Setting Boundaries In Your Home-based Business

Setting Boundaries In Your Home-based Business

PlEASE NOTE that this is an old blog post and we no longer provide a sewing service!


As I approach my 20th anniversary of working from home, I have been thinking about the many customers I have met & worked with. There have been many wonderful clients, some who have become friends. The unpleasant memories are of customers who regularly overstepped my boundaries. Each time this situation arose, I tweak my boundaries a little more. Here is a few examples of some of my most testing clients & their behaviours!


  1. Many years ago, I had a customer turn up at my door early on Boxing Day morning, just because she had happened to be driving past & thought she would pick up her order! After visiting family the day before for Christmas Day, my young family & I were sleeping in, so this lady was greeted with me in my pyjamas & bed hair!
  2. When my daughter was a baby, we were woken at 10.30pm one night by a customer who thought we would be up watching TV. Actually, no, we were sleeping before our baby woke up again- thanks for waking her!
  3. One day, a client had knocked on my door. As I greeted him, the phone rang. I apologised & asked him to wait, as I quickly answered the call. When I finished this quick call, I went to the front door to bring the client in, only to find he was gone. Turning around, I saw him coming back down my hallway. While I was on the phone, he had thought he would let himself into my sewing room, which was several rooms away from my front door. Unbeknownst to him, there was someone else working in this room & he was caught out!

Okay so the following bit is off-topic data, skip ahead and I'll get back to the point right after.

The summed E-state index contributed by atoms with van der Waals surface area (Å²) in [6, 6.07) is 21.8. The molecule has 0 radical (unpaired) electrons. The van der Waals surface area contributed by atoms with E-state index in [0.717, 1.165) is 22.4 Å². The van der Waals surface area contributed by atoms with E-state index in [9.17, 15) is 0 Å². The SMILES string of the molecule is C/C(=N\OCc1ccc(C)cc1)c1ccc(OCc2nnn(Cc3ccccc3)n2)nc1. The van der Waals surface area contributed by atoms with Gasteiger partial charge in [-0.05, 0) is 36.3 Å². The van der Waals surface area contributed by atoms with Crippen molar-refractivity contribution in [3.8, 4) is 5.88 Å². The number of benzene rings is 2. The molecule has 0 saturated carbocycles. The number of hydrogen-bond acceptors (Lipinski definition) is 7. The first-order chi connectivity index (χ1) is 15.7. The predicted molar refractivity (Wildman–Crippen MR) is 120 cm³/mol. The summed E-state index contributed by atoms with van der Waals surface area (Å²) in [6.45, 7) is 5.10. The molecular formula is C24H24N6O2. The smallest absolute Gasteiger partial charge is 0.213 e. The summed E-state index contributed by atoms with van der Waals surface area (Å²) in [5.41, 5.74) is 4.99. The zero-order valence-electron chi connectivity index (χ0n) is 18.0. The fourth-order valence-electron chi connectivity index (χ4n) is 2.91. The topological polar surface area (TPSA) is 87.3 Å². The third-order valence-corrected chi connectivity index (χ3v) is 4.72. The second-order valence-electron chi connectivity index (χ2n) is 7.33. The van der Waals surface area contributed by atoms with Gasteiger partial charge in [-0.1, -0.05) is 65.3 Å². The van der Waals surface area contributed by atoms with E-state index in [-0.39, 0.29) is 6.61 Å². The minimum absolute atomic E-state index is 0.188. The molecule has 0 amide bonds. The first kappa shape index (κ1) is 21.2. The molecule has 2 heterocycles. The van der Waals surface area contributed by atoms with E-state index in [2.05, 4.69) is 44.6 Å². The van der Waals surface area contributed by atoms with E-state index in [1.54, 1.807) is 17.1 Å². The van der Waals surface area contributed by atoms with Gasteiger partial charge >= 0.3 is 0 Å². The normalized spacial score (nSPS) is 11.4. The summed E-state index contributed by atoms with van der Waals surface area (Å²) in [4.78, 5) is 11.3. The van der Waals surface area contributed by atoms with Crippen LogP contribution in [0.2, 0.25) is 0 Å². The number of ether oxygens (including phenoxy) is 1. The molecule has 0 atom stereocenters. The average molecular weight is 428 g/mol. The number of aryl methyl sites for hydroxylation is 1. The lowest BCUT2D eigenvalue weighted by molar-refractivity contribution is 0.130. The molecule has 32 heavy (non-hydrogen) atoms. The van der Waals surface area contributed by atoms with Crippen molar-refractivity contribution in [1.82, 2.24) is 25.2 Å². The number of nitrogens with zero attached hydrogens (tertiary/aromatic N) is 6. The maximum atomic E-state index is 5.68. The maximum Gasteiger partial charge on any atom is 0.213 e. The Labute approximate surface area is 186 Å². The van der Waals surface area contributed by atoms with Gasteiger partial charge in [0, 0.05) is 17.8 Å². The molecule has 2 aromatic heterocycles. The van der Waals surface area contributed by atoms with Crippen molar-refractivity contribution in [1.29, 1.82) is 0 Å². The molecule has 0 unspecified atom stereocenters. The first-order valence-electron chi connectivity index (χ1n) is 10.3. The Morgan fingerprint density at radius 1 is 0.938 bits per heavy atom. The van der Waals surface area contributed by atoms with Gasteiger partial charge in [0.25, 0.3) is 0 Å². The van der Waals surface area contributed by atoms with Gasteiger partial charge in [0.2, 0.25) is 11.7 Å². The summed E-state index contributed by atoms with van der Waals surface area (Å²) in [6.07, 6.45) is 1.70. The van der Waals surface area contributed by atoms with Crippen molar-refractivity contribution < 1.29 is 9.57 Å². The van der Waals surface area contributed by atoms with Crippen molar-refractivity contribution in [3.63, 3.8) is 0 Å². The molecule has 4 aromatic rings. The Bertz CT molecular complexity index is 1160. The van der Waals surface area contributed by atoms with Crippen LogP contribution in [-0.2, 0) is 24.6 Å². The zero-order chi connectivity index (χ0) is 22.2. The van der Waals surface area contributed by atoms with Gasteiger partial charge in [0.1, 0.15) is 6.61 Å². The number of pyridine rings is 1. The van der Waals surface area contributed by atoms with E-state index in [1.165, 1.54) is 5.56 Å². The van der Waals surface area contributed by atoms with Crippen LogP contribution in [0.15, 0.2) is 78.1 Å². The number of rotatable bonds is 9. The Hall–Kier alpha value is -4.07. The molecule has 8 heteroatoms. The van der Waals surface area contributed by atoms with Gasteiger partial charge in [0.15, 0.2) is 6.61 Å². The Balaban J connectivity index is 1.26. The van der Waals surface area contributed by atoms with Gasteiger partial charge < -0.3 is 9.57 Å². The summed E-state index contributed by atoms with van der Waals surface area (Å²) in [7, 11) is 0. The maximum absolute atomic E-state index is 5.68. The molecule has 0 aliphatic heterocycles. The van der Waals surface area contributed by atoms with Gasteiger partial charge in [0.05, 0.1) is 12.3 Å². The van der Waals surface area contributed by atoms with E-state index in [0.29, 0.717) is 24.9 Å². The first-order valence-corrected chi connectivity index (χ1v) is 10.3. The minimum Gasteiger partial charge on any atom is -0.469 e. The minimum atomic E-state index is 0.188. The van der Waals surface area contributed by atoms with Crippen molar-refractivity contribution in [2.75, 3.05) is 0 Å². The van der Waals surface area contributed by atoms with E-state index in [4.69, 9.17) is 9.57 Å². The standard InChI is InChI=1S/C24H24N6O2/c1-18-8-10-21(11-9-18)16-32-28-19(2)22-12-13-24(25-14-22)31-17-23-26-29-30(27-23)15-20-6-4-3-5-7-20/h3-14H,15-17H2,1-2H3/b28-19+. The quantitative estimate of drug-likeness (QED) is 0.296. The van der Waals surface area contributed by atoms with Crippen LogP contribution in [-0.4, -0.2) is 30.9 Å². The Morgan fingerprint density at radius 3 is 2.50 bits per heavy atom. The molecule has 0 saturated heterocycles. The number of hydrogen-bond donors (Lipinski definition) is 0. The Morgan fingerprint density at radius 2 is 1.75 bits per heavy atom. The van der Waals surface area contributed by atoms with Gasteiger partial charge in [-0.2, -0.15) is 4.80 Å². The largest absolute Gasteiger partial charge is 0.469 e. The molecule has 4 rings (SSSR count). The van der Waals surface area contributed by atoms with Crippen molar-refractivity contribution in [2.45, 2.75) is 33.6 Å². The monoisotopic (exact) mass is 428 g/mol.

4. I will never forget the day I saw out of the corner of my eye, another customer’s 4yr old son jumping on my brand new lounge. My kids weren’t even allowed to put their feet on this lounge at that stage, it was so new!
  5. I had been sick one week, so needed to work some of my Sunday to catch up. My husband had gone out & left our garage door up. This particular customer turned up unannounced on 9am Sunday morning, walked right through my house to my sewing room, to find me sewing in my pyjamas!


The reasons I am sharing these stories is to show how important it is to set boundaries when you work from home. If boundaries are not set, the wrong customers will walk right over you & your family life will be affected. Each time an instance like the ones detailed above happened, my boundaries became firmer. Here’s some of the limitations & solutions I put in place (in order to the events above)-


  1. To try to solve the problem of people turning up unannounced to my house, I now set up a date & time when their order can be picked up. This time is usually between 9am & 5pm, Monday – Friday. I find if an appointment is set, this is very rarely changed. This also shows that I am running a legitimate business, that doesn’t open after hours, just like any brick & mortar store.
  2. Very early on, I set up a separate phone line for my business. This meant that when it was family time, the work answering machine is turned on, letting the customer know my boundaries. No more babies being woken up! Of course, this could be a separate mobile phone & number- whatever works for your business.